Japan Airlines Tells Passengers It’s Unethical To Eat On Board

Japan Airlines is asking business class customers to skip meals on board, telling them it is the ethical thing to do.

An interesting concept for charity, but I cannot see planefood lovers opting for it 😉 pic.twitter.com/YQYAdgDLb3

— Wayne Kwong @waynewykwong@mas.to (@waynewykwong) January 3, 2023

JAL, which first tested this on their overnight Bangkok – Tokyo Haneda flight at the end of 2020, will give you an extra amenity kit as a thank you. Are they even eliminating waste?

Now, you may think you’re going to eat in the lounge before your flight and skip the meal on board. But then you’re running late and don’t and don’t have time. I’m not sure it’s even a good idea to flag that you don’t plan to eat, since there’s a chance your ability to predict your future self is imperfect.

Delta Air Lines offers business class customers the choice to pre-select skipping a meal which they promote will “help reduce food waste.” Now, why do they do this?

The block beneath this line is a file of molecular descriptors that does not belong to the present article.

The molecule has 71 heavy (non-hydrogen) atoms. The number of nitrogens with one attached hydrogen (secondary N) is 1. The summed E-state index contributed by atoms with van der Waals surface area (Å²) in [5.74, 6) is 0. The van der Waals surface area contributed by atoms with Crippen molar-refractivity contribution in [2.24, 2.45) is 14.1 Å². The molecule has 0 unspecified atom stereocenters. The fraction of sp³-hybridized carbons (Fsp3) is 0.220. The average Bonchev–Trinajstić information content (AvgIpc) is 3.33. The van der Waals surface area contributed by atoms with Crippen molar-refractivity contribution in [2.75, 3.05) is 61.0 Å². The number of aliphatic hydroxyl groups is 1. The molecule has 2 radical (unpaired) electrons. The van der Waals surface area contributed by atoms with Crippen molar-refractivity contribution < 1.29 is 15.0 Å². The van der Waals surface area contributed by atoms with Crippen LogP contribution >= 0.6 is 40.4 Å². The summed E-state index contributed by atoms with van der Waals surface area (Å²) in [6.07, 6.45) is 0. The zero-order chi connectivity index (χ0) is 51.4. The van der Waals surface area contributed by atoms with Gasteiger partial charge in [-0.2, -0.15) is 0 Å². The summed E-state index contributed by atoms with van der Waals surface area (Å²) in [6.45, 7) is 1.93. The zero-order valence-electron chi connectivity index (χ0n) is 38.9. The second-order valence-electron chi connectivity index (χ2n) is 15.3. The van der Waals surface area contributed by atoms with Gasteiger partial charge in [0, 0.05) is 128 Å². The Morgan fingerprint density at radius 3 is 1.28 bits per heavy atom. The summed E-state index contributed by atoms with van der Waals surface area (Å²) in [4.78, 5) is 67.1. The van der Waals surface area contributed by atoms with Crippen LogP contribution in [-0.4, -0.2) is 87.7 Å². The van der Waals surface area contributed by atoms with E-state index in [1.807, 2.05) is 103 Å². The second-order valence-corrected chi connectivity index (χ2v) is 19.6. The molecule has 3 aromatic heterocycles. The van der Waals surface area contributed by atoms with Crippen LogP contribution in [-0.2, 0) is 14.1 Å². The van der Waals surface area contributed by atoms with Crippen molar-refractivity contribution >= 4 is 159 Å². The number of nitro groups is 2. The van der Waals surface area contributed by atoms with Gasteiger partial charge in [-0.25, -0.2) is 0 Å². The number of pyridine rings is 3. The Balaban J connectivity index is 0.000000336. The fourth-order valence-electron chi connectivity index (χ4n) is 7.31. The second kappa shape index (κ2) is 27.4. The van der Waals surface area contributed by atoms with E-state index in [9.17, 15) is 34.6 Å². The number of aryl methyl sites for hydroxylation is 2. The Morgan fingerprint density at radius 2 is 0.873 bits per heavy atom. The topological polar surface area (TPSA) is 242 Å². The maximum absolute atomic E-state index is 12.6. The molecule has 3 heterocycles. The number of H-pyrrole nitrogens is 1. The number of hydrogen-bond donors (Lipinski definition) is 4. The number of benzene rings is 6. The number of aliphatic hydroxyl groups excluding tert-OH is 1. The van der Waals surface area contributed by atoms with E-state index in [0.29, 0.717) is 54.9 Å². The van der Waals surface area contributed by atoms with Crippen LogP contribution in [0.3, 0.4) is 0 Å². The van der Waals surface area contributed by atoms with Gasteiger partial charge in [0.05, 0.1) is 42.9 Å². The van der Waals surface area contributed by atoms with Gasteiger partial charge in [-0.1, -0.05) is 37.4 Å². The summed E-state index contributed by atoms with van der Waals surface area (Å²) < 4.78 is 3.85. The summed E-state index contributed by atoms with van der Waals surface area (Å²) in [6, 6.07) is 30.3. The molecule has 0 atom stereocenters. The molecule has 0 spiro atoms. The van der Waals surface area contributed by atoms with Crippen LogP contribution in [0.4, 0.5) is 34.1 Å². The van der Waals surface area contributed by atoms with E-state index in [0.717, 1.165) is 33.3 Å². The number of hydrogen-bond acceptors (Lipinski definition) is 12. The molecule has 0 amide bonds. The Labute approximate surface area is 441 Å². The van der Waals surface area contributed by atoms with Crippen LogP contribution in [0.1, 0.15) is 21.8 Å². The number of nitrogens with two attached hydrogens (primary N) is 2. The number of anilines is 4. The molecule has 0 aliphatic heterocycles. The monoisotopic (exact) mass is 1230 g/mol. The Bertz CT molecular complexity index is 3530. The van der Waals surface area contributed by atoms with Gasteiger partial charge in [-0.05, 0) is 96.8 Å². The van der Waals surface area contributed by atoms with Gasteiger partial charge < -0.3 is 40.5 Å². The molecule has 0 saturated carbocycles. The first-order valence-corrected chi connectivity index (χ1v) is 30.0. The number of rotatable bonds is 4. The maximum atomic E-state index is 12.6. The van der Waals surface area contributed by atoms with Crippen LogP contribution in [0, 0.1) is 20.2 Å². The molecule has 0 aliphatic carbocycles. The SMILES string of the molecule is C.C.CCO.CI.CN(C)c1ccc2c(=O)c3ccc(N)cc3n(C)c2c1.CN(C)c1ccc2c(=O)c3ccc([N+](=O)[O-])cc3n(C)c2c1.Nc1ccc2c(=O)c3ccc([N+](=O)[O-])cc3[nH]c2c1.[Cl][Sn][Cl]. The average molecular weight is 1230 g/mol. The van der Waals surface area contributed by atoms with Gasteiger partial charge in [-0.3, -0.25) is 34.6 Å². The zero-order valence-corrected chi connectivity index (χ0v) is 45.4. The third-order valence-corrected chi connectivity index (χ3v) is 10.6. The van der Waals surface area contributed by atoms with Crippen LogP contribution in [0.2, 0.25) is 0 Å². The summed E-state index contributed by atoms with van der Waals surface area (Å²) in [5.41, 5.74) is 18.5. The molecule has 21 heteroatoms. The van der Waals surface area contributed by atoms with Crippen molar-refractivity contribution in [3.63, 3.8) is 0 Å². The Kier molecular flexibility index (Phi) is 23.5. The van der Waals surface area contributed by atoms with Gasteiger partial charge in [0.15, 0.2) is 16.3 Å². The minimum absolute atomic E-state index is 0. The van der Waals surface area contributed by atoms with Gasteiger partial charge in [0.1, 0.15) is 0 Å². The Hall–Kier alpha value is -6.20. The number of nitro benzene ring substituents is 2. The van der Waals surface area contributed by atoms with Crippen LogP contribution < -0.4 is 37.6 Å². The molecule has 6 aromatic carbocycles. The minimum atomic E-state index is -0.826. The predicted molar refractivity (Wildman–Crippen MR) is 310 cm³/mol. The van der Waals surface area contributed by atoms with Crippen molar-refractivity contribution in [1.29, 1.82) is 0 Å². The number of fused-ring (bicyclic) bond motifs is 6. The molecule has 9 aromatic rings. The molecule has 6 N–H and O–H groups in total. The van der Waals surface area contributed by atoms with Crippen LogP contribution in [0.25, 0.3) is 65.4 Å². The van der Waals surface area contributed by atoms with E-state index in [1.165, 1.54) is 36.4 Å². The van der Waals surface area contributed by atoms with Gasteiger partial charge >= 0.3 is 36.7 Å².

• The environment. I do not believe this. No one greenwashes like Delta (well, maybe Frontier which claims to be the ‘greenest airline’ after all they paint their planes green). Delta owns an oil refinery but sure it’s for the planet.

  • Cost savings. This seems to me the obvious answer, but Delta objects to this framing (but doesn’t offer an alternative one).

Still they do not go nearly as far as Japan Airlines which claims the ethical choice is not to eat on board, which must make a business class passenger choosing to eat unethical.

China Southern, which has promoted passengers skipping meals on flights under 800 miles, at least rewards them with miles when making this choice, effectively splitting the savings so both the airline and passenger benefit.

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